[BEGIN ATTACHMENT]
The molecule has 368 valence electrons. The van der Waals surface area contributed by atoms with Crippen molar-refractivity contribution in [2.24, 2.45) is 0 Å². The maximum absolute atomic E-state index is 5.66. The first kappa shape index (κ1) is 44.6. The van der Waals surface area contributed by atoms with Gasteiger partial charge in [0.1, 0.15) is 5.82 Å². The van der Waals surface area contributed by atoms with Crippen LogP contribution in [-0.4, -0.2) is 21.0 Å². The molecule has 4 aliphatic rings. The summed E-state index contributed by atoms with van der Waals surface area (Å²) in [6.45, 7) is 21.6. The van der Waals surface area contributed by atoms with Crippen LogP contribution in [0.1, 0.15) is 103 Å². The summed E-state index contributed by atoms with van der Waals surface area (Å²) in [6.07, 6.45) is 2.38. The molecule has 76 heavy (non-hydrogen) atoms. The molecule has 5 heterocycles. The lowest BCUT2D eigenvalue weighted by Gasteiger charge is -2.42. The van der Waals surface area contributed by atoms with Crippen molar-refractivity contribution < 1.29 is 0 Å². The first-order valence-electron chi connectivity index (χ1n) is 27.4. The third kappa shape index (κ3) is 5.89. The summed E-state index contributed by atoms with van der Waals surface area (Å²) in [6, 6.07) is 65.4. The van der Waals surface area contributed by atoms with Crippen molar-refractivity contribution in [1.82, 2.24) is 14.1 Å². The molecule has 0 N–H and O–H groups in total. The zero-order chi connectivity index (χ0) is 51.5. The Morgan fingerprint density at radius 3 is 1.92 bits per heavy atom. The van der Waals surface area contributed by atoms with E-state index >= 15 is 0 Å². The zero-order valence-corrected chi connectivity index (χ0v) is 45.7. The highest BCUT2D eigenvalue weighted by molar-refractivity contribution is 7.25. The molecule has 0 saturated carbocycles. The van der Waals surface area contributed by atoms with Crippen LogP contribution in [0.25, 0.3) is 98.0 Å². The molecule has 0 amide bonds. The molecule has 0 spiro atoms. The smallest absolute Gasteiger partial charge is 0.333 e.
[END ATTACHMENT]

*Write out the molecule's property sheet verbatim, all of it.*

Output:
The molecule has 368 valence electrons. The van der Waals surface area contributed by atoms with Crippen molar-refractivity contribution in [2.24, 2.45) is 0 Å². The maximum absolute atomic E-state index is 5.66. The first kappa shape index (κ1) is 44.6. The van der Waals surface area contributed by atoms with Gasteiger partial charge in [0.1, 0.15) is 5.82 Å². The van der Waals surface area contributed by atoms with Crippen LogP contribution in [-0.4, -0.2) is 21.0 Å². The molecule has 4 aliphatic rings. The summed E-state index contributed by atoms with van der Waals surface area (Å²) in [6.45, 7) is 21.6. The van der Waals surface area contributed by atoms with Crippen LogP contribution in [0.1, 0.15) is 103 Å². The summed E-state index contributed by atoms with van der Waals surface area (Å²) in [6.07, 6.45) is 2.38. The molecule has 76 heavy (non-hydrogen) atoms. The molecule has 5 heterocycles. The lowest BCUT2D eigenvalue weighted by Gasteiger charge is -2.42. The van der Waals surface area contributed by atoms with Crippen molar-refractivity contribution < 1.29 is 0 Å². The first-order valence-electron chi connectivity index (χ1n) is 27.4. The third kappa shape index (κ3) is 5.89. The summed E-state index contributed by atoms with van der Waals surface area (Å²) in [6, 6.07) is 65.4. The van der Waals surface area contributed by atoms with Crippen molar-refractivity contribution in [1.82, 2.24) is 14.1 Å². The molecule has 0 N–H and O–H groups in total. The zero-order chi connectivity index (χ0) is 51.5. The Morgan fingerprint density at radius 3 is 1.92 bits per heavy atom. The van der Waals surface area contributed by atoms with E-state index >= 15 is 0 Å². The zero-order valence-corrected chi connectivity index (χ0v) is 45.7. The highest BCUT2D eigenvalue weighted by molar-refractivity contribution is 7.25. The molecule has 0 saturated carbocycles. The van der Waals surface area contributed by atoms with Crippen LogP contribution in [0.25, 0.3) is 98.0 Å². The molecule has 0 amide bonds. The molecule has 0 spiro atoms. The smallest absolute Gasteiger partial charge is 0.333 e.